Micro-kernels to date have not provided compelling advantages over the conventional monolithic operating system kernel for several reasons.
First, micro-kernels are larger than desired because of the complications of a modern virtual memory system (such as the copy-on-write facility), the need to support many different hardware devices, and complex optimizations in communication facilities, all of which have been handled inside most micro-kernels. Moreover, performance problems have tended to force services originally implemented on top of a micro-kernel back into the kernel, increasing its size. For example, the Mach inter-machine network server has been added back into some versions of Mach for this reason.
Second, micro-kernels do not support domain-specific resource allocation policies any better than monolithic kernels, an increasingly important issue with sophisticated applications and application systems. For example, the standard page-replacement policies of UNIX-like operating systems perform poorly for applications with random or sequential access . Placement of conventional operating system kernel services in a micro-kernel-based server does not generally give the applications any more control because the server is a fixed protected system service. Adding a variety of resource management policies to the micro-kernel fails to achieve the efficiency that application-specific knowledge allows and increases the kernel size and complexity.
Finally, micro-kernels are bloated with exception-handling mechanisms for the failure and unusual cases that can arise with the hardware and with other server and application modules. For example, the potential page-in exception conditions with external pagers introduces complications into Mach.
In this paper, we present an alternative approach to kernel design based on a caching model, as realized in the V++ Cache Kernel. The V++ Cache Kernel caches the active objects associated with the basic operating system facilities, namely the address spaces and threads associated with virtual memory, scheduling and IPC. In contrast to conventional micro-kernel design, it does not fully implement all the functionality associated with address spaces and threads. Instead, it relies on higher-level application kernels to provide the management functions required for a complete implementation, including the loading and write-back of these objects to and from the Cache Kernel. For example, on a page fault, the application kernel associated with the faulting thread loads a new page mapping descriptor into the Cache Kernel as part of a cached address space object. This new descriptor may cause another page mapping descriptor to be written back to another application kernel to make space for the new descriptor. Because the application kernel selects the physical page frame to use, it fully controls physical page selection, the page replacement policy and paging I/O.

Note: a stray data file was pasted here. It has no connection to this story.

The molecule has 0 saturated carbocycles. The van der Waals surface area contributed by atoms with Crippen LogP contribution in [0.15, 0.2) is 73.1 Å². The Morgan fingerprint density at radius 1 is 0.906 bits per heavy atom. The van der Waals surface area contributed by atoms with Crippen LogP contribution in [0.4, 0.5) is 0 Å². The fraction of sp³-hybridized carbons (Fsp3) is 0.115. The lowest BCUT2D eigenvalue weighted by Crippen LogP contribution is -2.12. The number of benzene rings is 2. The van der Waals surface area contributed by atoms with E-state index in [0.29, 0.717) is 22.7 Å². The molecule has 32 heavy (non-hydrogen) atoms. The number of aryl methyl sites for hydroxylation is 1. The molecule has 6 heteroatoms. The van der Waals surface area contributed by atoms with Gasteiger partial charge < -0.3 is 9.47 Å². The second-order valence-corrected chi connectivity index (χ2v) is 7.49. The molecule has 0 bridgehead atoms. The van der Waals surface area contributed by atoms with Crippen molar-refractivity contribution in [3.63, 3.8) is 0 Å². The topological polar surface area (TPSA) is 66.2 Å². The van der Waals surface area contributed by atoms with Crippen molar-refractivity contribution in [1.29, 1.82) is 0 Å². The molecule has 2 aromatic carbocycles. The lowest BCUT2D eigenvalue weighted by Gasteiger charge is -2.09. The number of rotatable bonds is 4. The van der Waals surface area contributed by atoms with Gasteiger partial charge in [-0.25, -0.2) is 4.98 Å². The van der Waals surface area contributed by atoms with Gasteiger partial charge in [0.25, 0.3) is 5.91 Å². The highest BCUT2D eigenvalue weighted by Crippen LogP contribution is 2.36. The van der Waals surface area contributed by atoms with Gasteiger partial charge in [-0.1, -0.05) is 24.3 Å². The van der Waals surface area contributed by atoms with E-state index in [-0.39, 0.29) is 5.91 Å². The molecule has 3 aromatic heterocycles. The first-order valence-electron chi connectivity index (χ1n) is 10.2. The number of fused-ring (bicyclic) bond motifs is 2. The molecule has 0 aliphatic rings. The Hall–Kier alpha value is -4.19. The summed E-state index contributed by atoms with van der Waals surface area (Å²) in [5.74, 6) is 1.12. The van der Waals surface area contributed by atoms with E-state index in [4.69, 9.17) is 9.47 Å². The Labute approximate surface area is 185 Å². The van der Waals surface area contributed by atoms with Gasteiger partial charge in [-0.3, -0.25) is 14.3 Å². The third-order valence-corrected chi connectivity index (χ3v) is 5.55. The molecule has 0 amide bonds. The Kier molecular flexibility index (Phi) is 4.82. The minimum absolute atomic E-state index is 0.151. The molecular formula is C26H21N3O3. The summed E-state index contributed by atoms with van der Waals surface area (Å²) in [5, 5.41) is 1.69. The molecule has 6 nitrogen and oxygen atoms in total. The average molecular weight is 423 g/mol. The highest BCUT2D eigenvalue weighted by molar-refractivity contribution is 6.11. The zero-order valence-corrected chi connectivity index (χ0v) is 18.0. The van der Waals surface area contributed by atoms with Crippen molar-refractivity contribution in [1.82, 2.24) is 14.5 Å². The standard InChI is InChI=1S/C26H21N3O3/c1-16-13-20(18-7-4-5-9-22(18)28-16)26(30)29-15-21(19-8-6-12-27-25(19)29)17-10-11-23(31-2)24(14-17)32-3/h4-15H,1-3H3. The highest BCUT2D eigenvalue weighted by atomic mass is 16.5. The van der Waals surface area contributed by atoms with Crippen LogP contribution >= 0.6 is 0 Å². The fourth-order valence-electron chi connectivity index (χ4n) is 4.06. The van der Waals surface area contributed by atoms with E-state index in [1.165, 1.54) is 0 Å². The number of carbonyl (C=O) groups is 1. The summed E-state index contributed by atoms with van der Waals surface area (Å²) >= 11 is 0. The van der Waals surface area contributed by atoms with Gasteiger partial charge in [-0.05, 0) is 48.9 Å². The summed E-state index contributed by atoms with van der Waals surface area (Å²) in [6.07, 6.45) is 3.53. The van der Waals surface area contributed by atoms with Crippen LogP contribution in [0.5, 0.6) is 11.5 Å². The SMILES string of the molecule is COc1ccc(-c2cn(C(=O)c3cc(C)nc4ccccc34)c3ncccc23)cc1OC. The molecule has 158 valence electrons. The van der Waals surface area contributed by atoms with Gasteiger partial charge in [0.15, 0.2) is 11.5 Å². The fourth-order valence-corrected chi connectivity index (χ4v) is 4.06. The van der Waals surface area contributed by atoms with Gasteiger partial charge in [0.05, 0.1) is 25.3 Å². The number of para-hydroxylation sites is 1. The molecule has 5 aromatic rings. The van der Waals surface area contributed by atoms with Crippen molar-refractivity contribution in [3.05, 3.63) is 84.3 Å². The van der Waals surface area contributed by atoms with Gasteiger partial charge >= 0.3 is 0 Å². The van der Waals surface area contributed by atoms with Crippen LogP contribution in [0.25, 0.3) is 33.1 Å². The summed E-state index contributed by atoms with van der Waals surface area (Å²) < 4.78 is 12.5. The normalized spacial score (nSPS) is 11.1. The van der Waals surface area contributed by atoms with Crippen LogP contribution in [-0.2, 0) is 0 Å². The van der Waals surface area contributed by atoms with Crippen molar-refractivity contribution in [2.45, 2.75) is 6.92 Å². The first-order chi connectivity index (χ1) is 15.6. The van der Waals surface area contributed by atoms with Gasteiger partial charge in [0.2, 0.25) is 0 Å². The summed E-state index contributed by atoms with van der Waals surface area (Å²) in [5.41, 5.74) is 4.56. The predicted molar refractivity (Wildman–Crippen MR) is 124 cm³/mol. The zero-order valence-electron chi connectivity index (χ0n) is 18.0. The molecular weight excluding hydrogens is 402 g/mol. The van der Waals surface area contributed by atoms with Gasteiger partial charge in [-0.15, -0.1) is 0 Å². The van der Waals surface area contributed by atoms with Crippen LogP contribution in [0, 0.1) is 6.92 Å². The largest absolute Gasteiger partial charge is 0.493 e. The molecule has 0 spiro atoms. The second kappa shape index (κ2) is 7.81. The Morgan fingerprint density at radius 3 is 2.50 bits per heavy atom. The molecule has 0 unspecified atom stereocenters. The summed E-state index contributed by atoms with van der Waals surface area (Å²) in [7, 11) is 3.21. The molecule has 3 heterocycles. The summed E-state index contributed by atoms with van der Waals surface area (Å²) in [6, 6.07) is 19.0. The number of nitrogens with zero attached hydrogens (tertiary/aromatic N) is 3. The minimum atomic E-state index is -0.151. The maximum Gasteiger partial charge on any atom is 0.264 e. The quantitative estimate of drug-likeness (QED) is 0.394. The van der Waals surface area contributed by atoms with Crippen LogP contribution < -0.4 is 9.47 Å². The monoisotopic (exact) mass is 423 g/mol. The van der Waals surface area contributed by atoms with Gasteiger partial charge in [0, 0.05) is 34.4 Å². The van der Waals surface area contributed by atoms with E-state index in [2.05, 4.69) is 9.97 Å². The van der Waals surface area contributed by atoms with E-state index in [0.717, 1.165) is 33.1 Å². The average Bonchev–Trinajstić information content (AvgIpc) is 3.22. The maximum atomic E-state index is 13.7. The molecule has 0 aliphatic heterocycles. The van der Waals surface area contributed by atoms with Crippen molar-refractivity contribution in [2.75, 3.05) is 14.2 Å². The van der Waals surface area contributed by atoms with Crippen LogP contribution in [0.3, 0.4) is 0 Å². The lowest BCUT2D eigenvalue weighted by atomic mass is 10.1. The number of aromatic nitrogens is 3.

The following sections argue that this caching model reduces supervisor-level complexity, provides application control of resource management and provides application control over exception conditions and recovery, addressing the problems with micro-kernel designs to date (including a micro-kernel that we developed previously ).
The next section describes the Cache Kernel programming interface, illustrating its use by describing how an emulator application kernel would use this interface to implement standard UNIX-like services. Section 3 describes how sophisticated applications can use this interface directly by executing as part of their own application kernel. Section 3 describes how resources are allocated among competing applications. Section 4 describes our Cache Kernel implementation, and Section 5 describes its performance, which appears to provide competitive performance with conventional monolithic kernels. Section 6 describes previous research we see as relevant to this work. We close with a summary of the work, our conclusions and some indication of future directions.